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Five Historical Towns an Hour or Less from Paris Where Property and Living is More Affordable -- InternationalLiving.com(December 18, 2013)
Baltimore, MD (PRWEB) December 18, 2013
InternationalLiving.com released a new report profiling five towns within one hour of Paris where living is more tranquil and more affordable than in the capital, but where residents are still within easy reach of the city.
There are those who adore Paris but could think of nothing worse than living in the city center, reports InternationalLiving.coms France correspondent, Barbara Diggs.
Romanticism aside, Paris is a big cityand an intense one, at that. After living here awhile, you start to notice that the streets are endlessly thronged. And most reasonably-priced apartments are about the size of a walk-in closet, says Diggs, based in Paris.
According to the report, twenty-four minutes from Paris by train sits the city of Versailles, home of the world-famous château. Versailles earns its first mention in recorded history in the 11th century. Back then, it was just a small, prosperous village surrounding a tiny castle and the St. Julien church. But it started to grow in importance when King Louis XIII began buying property in the forests surrounding Versailles.
Today, Versailles has a prosperity and beauty to rival Paris, yet it is infinitely more tranquil, says Diggs. With a population of more than 88,000, Pariss proximity might be a bonus feature rather than a main attraction.
A bright, fully-renovated, 500-square-foot, one-bedroom apartment with a balcony overlooking the châteaus park is for sale for $350,000. In a comparable Parisian neighborhood, the same sum would buy a tiny, 230-square-foot studio in a late 20th century building.
Located less than 30 minutes from Paris by train is the small, pretty town of Chantilly.
Tourists come to visit the fairytale-like Château de Chantilly, which houses the largest collection of historical paintings in France outside the Louvre. It also has dazzling parks and gardens on a par with those of Versailles. And the prestigious Chantilly racecourse, which featured in the James Bond film A View to a Kill.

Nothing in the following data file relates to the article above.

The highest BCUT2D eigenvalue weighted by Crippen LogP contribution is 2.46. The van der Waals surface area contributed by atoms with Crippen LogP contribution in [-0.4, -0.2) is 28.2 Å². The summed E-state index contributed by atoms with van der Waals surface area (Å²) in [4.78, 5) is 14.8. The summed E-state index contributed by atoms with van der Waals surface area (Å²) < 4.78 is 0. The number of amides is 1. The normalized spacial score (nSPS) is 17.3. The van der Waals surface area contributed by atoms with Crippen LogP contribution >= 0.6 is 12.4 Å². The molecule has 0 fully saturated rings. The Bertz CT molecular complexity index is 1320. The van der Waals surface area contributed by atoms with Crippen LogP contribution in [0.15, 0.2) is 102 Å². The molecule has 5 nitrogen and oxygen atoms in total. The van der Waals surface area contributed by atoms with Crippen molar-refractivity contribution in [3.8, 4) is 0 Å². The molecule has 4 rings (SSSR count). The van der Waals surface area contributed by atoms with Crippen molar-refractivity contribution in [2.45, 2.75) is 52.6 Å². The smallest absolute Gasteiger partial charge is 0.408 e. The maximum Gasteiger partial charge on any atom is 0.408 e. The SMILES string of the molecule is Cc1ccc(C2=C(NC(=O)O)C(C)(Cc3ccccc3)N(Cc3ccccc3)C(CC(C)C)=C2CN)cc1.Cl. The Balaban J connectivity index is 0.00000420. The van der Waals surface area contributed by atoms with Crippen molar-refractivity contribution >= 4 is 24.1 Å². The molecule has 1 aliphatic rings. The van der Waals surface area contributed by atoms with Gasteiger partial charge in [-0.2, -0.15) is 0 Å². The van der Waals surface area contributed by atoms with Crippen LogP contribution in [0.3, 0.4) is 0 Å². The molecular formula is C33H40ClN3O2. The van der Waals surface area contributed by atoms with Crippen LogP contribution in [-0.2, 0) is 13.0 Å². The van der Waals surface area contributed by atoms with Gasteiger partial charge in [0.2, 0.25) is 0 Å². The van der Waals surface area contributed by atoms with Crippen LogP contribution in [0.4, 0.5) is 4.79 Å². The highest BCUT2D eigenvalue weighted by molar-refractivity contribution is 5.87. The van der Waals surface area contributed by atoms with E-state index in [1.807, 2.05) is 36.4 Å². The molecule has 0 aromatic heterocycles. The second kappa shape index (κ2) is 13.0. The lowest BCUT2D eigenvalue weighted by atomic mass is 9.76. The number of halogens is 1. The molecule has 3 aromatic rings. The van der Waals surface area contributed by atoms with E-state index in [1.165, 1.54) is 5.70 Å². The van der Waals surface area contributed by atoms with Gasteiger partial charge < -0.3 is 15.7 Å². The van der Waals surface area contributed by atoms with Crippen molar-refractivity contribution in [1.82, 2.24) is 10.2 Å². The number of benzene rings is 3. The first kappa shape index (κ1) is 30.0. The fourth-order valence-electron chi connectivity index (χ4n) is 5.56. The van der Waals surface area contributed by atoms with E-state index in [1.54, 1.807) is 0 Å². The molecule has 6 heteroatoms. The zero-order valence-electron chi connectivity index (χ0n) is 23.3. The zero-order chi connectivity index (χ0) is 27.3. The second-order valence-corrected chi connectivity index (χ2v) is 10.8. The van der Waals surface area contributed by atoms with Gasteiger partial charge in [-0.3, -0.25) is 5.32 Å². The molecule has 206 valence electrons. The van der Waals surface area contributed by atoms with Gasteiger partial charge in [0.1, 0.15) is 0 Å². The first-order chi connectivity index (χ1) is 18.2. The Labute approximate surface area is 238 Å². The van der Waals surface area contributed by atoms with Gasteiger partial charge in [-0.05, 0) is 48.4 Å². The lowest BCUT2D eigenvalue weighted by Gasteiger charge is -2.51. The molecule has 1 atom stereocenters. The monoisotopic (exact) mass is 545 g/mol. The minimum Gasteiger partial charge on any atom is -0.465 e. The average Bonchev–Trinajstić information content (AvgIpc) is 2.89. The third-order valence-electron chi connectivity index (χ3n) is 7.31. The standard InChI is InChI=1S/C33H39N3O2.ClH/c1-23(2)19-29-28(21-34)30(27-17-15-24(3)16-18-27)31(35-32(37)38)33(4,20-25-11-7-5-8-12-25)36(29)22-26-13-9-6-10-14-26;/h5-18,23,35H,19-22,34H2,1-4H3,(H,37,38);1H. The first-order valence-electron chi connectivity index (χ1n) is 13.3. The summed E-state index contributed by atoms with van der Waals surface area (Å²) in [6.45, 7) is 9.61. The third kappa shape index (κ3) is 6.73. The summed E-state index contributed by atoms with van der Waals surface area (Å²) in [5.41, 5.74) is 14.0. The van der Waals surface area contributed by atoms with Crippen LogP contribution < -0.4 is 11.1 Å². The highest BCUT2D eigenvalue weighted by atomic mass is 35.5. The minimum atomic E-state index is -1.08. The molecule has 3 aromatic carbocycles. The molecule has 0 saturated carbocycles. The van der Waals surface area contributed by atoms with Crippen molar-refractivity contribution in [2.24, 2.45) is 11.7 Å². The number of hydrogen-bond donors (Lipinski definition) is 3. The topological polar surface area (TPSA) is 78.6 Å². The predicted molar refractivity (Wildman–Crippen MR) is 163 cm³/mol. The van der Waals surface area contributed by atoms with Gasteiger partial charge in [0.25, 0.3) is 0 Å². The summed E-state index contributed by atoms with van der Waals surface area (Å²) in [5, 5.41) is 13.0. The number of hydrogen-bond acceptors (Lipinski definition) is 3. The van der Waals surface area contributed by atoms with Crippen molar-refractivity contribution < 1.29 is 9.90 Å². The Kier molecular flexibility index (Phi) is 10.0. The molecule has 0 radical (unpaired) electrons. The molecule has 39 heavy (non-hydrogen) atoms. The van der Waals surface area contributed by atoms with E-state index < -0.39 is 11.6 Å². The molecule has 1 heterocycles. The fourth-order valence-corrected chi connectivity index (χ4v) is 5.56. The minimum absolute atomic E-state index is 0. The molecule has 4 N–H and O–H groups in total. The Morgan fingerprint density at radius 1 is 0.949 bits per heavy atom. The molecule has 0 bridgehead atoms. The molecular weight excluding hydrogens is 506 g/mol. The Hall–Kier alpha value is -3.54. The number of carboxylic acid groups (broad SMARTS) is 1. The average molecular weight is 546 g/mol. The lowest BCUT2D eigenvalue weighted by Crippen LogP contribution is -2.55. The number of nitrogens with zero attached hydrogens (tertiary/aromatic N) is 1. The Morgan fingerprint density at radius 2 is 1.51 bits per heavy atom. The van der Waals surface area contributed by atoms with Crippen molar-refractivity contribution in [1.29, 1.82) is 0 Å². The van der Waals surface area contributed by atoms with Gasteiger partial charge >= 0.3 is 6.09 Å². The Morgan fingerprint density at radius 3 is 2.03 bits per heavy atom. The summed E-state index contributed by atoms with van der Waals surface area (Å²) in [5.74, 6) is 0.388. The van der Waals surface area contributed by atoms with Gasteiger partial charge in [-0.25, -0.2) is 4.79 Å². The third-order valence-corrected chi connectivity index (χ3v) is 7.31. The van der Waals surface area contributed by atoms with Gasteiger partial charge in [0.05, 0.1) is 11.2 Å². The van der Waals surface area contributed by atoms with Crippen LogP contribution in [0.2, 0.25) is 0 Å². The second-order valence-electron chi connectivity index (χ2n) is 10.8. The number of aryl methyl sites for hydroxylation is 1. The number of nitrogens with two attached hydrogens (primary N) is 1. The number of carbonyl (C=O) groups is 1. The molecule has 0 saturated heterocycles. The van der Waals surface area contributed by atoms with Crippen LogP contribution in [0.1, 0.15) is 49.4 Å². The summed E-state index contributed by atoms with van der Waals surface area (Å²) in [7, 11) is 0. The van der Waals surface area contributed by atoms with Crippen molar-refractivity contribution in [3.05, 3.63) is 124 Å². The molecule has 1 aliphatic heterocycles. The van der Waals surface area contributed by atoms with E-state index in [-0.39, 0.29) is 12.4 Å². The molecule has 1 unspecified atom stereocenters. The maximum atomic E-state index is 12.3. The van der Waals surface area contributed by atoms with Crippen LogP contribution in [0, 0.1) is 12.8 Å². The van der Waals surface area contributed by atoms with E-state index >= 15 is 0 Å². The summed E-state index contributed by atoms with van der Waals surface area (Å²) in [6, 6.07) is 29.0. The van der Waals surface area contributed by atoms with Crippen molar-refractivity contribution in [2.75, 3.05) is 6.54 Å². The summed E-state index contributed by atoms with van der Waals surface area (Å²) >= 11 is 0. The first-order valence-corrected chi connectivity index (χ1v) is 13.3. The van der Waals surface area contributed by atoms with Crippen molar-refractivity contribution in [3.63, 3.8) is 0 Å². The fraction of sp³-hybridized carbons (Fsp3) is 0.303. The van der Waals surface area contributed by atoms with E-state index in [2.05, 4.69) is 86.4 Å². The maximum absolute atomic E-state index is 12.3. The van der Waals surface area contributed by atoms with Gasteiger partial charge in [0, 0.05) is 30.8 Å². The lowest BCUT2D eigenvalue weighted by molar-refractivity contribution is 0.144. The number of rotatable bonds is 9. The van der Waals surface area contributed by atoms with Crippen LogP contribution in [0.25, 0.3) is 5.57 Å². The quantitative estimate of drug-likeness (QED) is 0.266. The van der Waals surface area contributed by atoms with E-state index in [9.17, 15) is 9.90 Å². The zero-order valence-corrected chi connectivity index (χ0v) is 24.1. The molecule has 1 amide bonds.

For expats, InternationalLiving.coms report explains, Chantilly is idyllic in more ways than one. Not only is it beautiful and close to Paris, but it also has a large international community. "Housing prices are high but lower than in Paris, says Diggs. A renovated two-bedroom apartment of 645 square feet, within walking distance to the train station, costs around $296,000. Rent for renovated two-bedroom apartments starts at $1,200 per month.
The medieval city of Chartres lies in the Eure-et-Loire department of France, about 60 miles southwest of Parisan hour away by train. For those seeking to immerse themselves in daily French life and culture, untainted by Parisian glamor, Chartres is a wonderful place to settle, says Diggs.
Chartres is famous for its stunning 11th-century Gothic cathedral, now a UNESCO World Heritage site.
Although only an hour from Paris, the cost of living in Chartres is reasonable, says Diggs.
A three-course dinner at a nice restaurant costs $18. Real estate prices arent bad, either: A renovated, 700-square-foot, one-bedroom apartment is selling for $169,000. A 950-square foot, three-bedroom house within Chartres proper will run about $233,000, but in nearby villages a house of a similar size will cost about $210,000 or less.
The full report on five places to live affordably, each one hour or less from Paris, which appeared in the December edition of International Living magazine, can be read here: Live Affordably in these Five Towns One Hour from Paris.
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